A Nobel Prize-winning researcher in a specific scientific field will not necessarily be useful in other scientific fields.
While meeting an expert do not be afraid of your ignorance of some matters and do not be ashamed of it: ask questions, even if they may seem naive. Tell yourselves that the majority of your readers are in the same situation!
Toutefois, afin de faciliter votre travail quotidien, n’hésitez pas à vous former, notamment à la lecture critique d’articles ou aux statistiques. N’hésitez pas, non plus, à aller chercher des ressources et aides auprès de ses pairs, par exemple par le biais d’associations professionnelles, comme la World Federation of Science Journalists.
For the purposes of facilitating your daily work, do not hesitate to train yourselves, especially through a critical reading of scientific articles or statistical data. Do not hesitate to search for sources and to seek assistance from your peers, for example in professional associations, such as the World Federation of Science Journalists.
There are some tools and methods that will allow you to validate information and news:
- Identify the primary source of the news information and check its nature. Is the source specialised in satirical news? Is it known to follow conspiracy theories?
- Confirm the source of images by doing a reverse Google search.
- Analyse the structure of news information and conduct researches on the available data: names of places, dates, people.
- Analyse the details that accompany news information: for example, are the charts correct? Are the attached numbers correct? What is their source?
- You can also use the work of your fellow fact-finding experts at the following websites: https://hoaxbuster.com/, http://www.hoaxkiller.fr/, https://www.lemonde.fr/les-decodeurs/, and AFP Factuel.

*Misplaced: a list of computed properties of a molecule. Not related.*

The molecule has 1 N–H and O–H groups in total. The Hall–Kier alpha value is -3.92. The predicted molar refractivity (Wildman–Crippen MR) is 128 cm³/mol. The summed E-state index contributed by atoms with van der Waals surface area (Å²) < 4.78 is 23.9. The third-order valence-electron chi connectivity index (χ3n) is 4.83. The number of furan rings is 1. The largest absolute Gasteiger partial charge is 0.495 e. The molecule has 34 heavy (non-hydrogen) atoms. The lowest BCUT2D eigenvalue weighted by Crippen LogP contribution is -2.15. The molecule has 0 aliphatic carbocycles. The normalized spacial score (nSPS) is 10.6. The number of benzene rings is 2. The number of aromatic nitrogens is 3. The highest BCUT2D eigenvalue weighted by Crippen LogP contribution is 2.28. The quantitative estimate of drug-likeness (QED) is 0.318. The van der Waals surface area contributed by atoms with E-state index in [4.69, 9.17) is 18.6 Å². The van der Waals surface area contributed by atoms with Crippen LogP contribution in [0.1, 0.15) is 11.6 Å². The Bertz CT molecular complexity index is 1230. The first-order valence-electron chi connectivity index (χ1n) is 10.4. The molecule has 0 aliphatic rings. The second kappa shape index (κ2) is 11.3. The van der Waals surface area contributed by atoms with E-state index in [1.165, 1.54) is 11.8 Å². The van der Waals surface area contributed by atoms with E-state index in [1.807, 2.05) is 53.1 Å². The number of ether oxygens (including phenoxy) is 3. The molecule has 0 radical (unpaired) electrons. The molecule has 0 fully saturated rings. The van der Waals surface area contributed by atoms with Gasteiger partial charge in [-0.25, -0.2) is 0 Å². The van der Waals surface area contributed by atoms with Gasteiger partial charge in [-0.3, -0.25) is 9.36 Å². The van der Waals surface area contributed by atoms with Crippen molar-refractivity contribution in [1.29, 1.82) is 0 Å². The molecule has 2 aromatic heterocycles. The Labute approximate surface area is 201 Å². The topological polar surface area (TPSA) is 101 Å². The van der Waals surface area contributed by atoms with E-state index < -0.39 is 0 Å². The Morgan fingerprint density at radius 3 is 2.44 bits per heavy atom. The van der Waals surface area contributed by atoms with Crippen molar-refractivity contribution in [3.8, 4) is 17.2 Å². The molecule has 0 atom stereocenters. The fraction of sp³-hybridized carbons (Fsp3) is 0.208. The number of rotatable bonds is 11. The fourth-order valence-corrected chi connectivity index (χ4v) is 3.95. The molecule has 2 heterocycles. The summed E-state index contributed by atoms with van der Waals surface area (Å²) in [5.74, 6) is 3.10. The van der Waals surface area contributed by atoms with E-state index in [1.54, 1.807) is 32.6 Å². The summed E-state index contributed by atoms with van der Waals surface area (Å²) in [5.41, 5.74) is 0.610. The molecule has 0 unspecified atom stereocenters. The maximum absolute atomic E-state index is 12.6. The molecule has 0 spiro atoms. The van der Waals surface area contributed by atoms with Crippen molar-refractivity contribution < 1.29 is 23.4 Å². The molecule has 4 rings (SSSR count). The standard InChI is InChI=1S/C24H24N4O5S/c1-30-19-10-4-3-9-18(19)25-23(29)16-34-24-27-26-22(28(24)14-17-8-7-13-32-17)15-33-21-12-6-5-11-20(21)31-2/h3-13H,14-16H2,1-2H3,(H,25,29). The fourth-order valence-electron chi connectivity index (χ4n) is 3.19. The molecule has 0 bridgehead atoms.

Concerning editing: You must get straight to the point and be objective in the terms and expressions that you use. The news information you deal with is usually complex and sometimes raises concerns.
- Use as few subjective adjectives as possible in reports: for example, “fatal, deadly” disease.
- Use pictures very carefully lest you give an inappropriate message.
- When possible, address preventive measures or available treatments: this could make your article less intimidating.
- Don’t forget that statistical analysis are less intimidating compared to narratives about people.
- Avoid using evocative titles and be creative with the presentations.
Finally, field experience: When you ask people to present their testimonies, treat them with dignity, and let them tell their stories. Show sympathy with them and be transparent with them, especially concerning your goals.
Ask them for their approval of how you will address their phrases and words. In the field, always be careful, respect precautions, and do not put yourself in danger.
In conclusion, you may have to tackle difficult topics and see shocking things. Be aware of this, and don’t hesitate to talk about it or seek help from a psychologist.
Take care of yourself!
A CFI project in partnership with France Médias Monde